But to J.C. Bradbury, that research might as well not exist.
As he writes, all that research was done only by the “analytical baseball community” – not by reputable Ph.D.s in economics. It has not undergone “formal peer review.” Further, “it has not been tested with sufficient statistical rigor” and “has undergone very little formal scrutiny.” It does not use “proper econometric techniques.”
And so Dr. Bradbury sets out to correct this. How? Not by reviewing the existing research, and validating it academically. Not by finding those studies which have “insufficient statistical rigor” and analyzing them statistically. Not by summarizing what’s already out there and criticizing it.
No, Dr. Bradbury’s paper ignores it. Completely. He mentions none of it in his article, not even in the bibliography. Instead, Dr. Bradbury’s explains his own study as if it’s the first and only test of the DIPS hypothesis.
This happens all the time in academic studies involving baseball. Years of sabermetric advances, as valid as anything in the journals, are dismissed out of hand because of a kind of academic credentialism, an assumption that only formal academic treatment entitles a body of knowledge to be considered, and the presumption that only the kinds of methods that econometricians use are worthy of acknowledgement.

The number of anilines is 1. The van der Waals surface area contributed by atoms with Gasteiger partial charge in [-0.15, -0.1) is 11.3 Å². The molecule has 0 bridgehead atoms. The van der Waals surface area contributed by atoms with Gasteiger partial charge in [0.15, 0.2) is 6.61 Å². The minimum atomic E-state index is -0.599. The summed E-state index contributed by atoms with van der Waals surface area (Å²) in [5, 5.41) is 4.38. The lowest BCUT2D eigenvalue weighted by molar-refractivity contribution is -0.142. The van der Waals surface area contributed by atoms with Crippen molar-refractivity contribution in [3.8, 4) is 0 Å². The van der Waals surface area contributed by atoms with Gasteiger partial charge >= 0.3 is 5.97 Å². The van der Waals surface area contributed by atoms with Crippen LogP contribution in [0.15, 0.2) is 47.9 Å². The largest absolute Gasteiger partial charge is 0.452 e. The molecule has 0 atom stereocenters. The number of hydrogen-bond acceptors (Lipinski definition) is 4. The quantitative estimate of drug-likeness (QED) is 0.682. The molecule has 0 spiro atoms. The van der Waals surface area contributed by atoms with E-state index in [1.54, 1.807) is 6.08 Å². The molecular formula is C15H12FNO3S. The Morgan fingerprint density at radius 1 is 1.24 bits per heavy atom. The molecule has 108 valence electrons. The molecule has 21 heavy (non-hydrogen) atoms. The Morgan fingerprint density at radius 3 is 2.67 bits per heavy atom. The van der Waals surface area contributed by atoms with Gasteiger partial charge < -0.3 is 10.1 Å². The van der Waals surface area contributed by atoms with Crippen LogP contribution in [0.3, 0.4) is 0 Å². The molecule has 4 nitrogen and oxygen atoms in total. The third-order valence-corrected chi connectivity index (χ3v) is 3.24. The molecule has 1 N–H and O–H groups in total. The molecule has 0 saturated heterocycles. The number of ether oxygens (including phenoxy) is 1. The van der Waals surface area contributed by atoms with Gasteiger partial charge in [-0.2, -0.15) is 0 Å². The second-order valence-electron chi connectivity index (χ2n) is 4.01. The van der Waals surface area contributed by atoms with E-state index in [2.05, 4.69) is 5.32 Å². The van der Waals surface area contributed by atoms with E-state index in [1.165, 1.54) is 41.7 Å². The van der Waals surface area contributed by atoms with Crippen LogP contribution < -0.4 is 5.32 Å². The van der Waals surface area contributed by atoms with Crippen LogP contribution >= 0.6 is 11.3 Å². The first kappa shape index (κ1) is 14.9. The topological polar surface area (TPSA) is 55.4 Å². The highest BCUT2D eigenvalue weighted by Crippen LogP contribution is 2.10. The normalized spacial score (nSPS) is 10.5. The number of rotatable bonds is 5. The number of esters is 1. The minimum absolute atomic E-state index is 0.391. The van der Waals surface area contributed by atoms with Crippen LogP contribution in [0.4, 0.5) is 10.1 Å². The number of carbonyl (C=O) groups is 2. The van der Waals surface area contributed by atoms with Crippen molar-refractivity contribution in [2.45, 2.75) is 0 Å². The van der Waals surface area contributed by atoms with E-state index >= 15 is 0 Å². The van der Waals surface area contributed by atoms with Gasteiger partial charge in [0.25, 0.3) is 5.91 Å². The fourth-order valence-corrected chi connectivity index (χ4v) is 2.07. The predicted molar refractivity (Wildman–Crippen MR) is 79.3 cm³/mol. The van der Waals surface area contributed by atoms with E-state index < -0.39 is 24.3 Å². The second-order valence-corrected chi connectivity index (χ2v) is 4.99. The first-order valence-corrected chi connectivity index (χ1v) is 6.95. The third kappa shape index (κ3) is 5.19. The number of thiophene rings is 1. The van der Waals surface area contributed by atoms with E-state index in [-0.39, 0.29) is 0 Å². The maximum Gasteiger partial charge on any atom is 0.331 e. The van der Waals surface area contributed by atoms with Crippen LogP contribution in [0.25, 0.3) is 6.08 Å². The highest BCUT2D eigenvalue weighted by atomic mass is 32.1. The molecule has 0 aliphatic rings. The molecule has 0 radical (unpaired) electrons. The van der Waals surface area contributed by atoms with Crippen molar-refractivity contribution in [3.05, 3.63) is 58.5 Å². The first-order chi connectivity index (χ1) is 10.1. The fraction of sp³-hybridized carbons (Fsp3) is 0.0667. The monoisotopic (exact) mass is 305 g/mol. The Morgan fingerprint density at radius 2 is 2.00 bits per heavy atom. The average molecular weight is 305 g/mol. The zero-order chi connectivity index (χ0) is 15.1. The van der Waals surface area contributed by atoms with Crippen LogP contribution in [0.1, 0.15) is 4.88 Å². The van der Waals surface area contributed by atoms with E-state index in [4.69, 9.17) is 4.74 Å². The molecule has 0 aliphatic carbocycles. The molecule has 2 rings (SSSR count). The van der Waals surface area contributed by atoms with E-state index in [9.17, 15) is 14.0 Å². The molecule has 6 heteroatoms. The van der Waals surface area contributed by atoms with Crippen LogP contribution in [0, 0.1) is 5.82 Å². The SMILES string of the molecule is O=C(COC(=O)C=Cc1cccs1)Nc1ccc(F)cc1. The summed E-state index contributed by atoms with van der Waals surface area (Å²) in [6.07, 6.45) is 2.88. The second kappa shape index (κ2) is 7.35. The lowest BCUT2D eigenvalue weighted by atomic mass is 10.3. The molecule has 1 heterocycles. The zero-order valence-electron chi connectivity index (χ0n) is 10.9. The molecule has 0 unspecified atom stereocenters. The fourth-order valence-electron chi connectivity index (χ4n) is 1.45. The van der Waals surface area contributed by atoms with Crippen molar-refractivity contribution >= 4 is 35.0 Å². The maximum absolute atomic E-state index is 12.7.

What kind of person would I be if I didn’t acknowledge my critics? I’m not sure why Phil is so angry with me, and I don’t think he chose the best forum to address his concerns. I guess I should apologize for knowing some econometrics, since it’s only useful for out-credentialing other scholars. If you read the paper, I think it’s very clear that I’m not claiming to have invented DIPS, just trying to replicate it for an academic audience, then to test how well the labor market values DIPS. I’m not sure that it warrants a detour through a few studies on the Internet. I think it’s a pretty pro-sabermetric paper.
The paper he’s discussing is an earlier version of a paper of mine that is forthcoming in Journal of Sports Economics. I don’t own the copyright to the newest version, so I can’t post it, but I’ll tell you that the cluster of years where BABIP seems to matter disappears when I make some slight changes to the model. Also, the results hold for runs allowed as well as ERA. These modifications were the result of some excellent suggestions by an anonymous referee. If you’re reading, thanks!
Sometimes I wonder, if everyone is just going to assume I’m a professor ass-hat, maybe I ought to just act like the real deal. And now I’m off to devour my sons.
Addendum: More comments at BTF.